Nick Hundley—San Diego Padres

 

BABIP

Contact

LD%

GB%

FB%

HR/FB

2012

.196

76.2%

18.0

39.3

42.7

4.7

2011

.362

79.8%

21.2

41.3

37.5

11.5

2010

.293

78.8%

19.3

41.0

39.6

9.5

2009

.303

75.2%

21.5

31.5

47.0

9.4

2008

.288

78.0%

17.2

39.1

43.7

7.6

Let’s put aside the abnormally low BABIP aside. There is nothing that can fully explain that. However, there are some warning signs that do point towards lower BABIP scores. His fly ball rates are higher than normal and that comes in a ballpark that is horrible for fly ball hitters. His line drive rate was somewhat lower last year, but it has been lower and he has come out okay in terms of BABIP. So, he has to be better than this and even if he goes up just 70 or 80 points he becomes a viable fantasy player again.

Carlos Santana—Cleveland Indians

 

BABIP

Contact

LD%

GB%

FB%

FB/HR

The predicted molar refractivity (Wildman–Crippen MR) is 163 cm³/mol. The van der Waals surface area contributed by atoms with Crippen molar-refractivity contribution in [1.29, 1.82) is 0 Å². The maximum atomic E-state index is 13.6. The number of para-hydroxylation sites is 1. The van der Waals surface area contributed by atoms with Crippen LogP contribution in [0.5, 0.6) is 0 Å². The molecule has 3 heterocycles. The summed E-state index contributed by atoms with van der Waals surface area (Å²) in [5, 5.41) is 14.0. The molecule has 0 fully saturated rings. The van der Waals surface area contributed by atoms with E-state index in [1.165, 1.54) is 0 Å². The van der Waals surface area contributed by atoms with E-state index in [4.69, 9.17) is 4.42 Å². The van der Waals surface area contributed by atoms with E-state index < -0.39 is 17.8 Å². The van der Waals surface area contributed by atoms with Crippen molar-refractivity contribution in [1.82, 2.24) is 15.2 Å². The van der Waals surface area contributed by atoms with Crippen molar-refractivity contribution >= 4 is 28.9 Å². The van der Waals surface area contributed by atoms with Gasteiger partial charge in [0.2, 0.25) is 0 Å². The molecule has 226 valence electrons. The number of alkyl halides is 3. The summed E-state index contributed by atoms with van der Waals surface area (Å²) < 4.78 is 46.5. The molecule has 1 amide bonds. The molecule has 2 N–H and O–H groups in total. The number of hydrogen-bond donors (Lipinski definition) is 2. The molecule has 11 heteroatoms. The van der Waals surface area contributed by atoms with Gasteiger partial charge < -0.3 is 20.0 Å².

2012

.278

79.2

19.1

37.8

43.1

11.5

2011

.263

77.5

15.4

40.0

44.7

16.0

2010

.277

77.3

21.1

43.9

35.0

11.1

 Santana is hardly a sleeper, but when you take the development of Buster Posey and the presence of Joe Mauer, he can be lost in the shuffle. He probably should be number three on most lists, but some will put guys like Yadier Molina in his rightful slot. To tell you the truth, there is nothing that explains his lower BABIP. Mind you, he shouldn’t be as high as .300 given his higher fly ball rate, but his strong home run percentage points to a target of .290. Add about 15 to 20 points to that BABIP and you have an average healthily above .250.

Sliding Back

John Jaso—Oakland Athletics

 

BABIP

Contact

LD%

GB%

FB%

HR/FB

2012

.298

84.5

25.4

46.4

28.2

14.3

2011

.244

88.6